I will just add a caveat here - with the Dems controlling the House - there might be more opportunities for a House member to get into the national spotlight.

 

That could cut either way though....

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10 minutes ago, Sinn Fein said:

I will just add a caveat here - with the Dems controlling the House - there might be more opportunities for a House member to get into the national spotlight.

 

That could cut either way though....

I think Schiff is going to make an even bigger name for himself, but doubt he will run for president.  He is running for Speaker IMO

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1.     Just keep him talking.  Great thing about him is that the mainstream media could just play his tweets without commentary and he'd galvanize support against him (ironically....if the MSM did this...his supporters would STILL complain about bias against him). 2020, like 2018 is going to be primarily about Trump.

2.     The Blue Wave did materialize in the Great Lakes and I think states like WI, MI and PA are going to be back in the Democratic fold.

3.    Democrats have a problem in that there's no REAL mid-level/middle age rockstar right now.

4.  To that, I think the D's would make a big mistake in picking one of the Young players to sit in the big seat.  While Obama won and I think he was a good President....I'm almost convinced that it would have been better for the Democrats  if Obama hadn't (to use the parlance of the Clinton supporter in 08) jumped the line and Hillary ran in 08 with Obama as her VP.  There was a lot of bad blood over that....and anecdotally, I've noticed a number of Trump Democrats who supported Hillary in 08.....but couldn't bring themselves to vote for her(or who very unenthusiastically voted for her) in 16.    Beto....shouldn't be The Man.  Let him be the VP and then let him build off of that.  

5.  I think the Mueller Investigation is key.....but I could see if that breaks bad for him (not impeachment bad off the jump...but more smoke, more speculation and a desire to dig more into his personal situation), that he backs out.  Gives the world one of those George Bush's memoirs in the episode of The Simpsons....."And since I'd achieved all my goals as President in one term, there was no need for a second" moment....and then rides off into the sunset; daring people to "LOCK HIM UP!!!".....

 

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6 minutes ago, Thunderlips said:

1.     Just keep him talking.  Great thing about him is that the mainstream media could just play his tweets without commentary and he'd galvanize support against him

Honestly, I think that is what people thought last time...give him enough rope and he would eventually hang himself.  But, the more he blustered, the more his fans loved it. 

I think he could literally say the exact opposite things at back-to-back rallies, and his supporters would be convinced he was right both times.

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35 minutes ago, Leroy Hoard said:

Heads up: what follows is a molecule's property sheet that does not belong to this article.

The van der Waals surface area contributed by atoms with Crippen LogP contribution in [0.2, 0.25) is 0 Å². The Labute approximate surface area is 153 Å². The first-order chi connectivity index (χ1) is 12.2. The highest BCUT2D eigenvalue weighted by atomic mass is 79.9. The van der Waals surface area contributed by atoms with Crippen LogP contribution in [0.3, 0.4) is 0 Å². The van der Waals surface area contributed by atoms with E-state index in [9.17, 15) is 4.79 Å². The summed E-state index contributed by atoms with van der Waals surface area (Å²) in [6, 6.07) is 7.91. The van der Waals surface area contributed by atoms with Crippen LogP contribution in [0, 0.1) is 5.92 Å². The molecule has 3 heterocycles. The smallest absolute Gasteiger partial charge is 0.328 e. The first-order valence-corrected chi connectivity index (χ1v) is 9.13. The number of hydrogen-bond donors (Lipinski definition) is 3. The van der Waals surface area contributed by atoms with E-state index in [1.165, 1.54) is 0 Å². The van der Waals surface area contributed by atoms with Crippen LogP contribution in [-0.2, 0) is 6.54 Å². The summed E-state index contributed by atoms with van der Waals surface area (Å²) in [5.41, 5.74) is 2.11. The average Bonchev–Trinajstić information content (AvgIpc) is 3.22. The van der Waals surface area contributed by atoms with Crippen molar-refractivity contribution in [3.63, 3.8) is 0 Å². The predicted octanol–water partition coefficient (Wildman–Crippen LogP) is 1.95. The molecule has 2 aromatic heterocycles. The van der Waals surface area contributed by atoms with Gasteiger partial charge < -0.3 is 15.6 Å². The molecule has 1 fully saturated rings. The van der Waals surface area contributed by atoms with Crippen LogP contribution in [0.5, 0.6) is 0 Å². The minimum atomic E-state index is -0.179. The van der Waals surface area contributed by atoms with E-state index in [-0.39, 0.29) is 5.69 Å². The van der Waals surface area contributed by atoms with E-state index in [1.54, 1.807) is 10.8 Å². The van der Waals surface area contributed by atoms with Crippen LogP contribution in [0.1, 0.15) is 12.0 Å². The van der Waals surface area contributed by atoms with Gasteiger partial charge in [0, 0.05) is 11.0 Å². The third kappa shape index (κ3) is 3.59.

Good luck with Michigan. They just flipped from R to D on governor. They still have 2 D senators.

One of their biggest house districts just turned D.

And Trump is still prez which always gives them something to thump against.

Not like I want that to happen, but i think Michigan is also losing relative population and is aging.

Edited by Dedfin

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1 minute ago, Dedfin said:

Not like I want that to happen, but i think Michigan is also losing relative population and is aging.

And aging hurts the R more than the D.

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1 minute ago, Leroy Hoard said:

And aging hurts the R more than the D.

I dont see how. Aging means young people are leaving the state.

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2 minutes ago, Sinn Fein said:

Honestly, I think that is what people thought last time...give him enough rope and he would eventually hang himself.  But, the more he blustered, the more his fans loved it. 

I think he could literally say the exact opposite things at back-to-back rallies, and his supporters would be convinced he was right both times.

Those people are gone though....they're not coming back.   I do think though his constant prattering weighs on and influences people against him in WAY greater numbers than newcomers who support him.  

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1 minute ago, Dedfin said:

I dont see how. Aging means young people are leaving the state.

No, it means old people are dying.

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5 minutes ago, Thunderlips said:

Those people are gone though....they're not coming back.   I do think though his constant prattering weighs on and influences people against him in WAY greater numbers than newcomers who support him.  

I'll just say - the Dems better have a positive message on how they will govern, and not simply rely on anti-Trump...whomever gets the nomination - they need to be able to make the campaign about their ideas - and I think they (individual candidates and the DNC) need to start building that message now.  For sure, it will be tweaked over the next 12-18 months as issues rise to the forefront - but they need to know what they stand for...

Edited by Sinn Fein
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2 minutes ago, Sinn Fein said:

I'll just say - the Dems better have a positive message on how they will govern, and not simply rely on anti-Trump...whomever gets the nomination - they need to be able to make the campaign about their ideas - and I think they (individual candidates and the DNC) need to start building that message now.  For sure, it will be tweaked over the next 12-18 months as issues rise to the forefront - but they need to know what they stand for...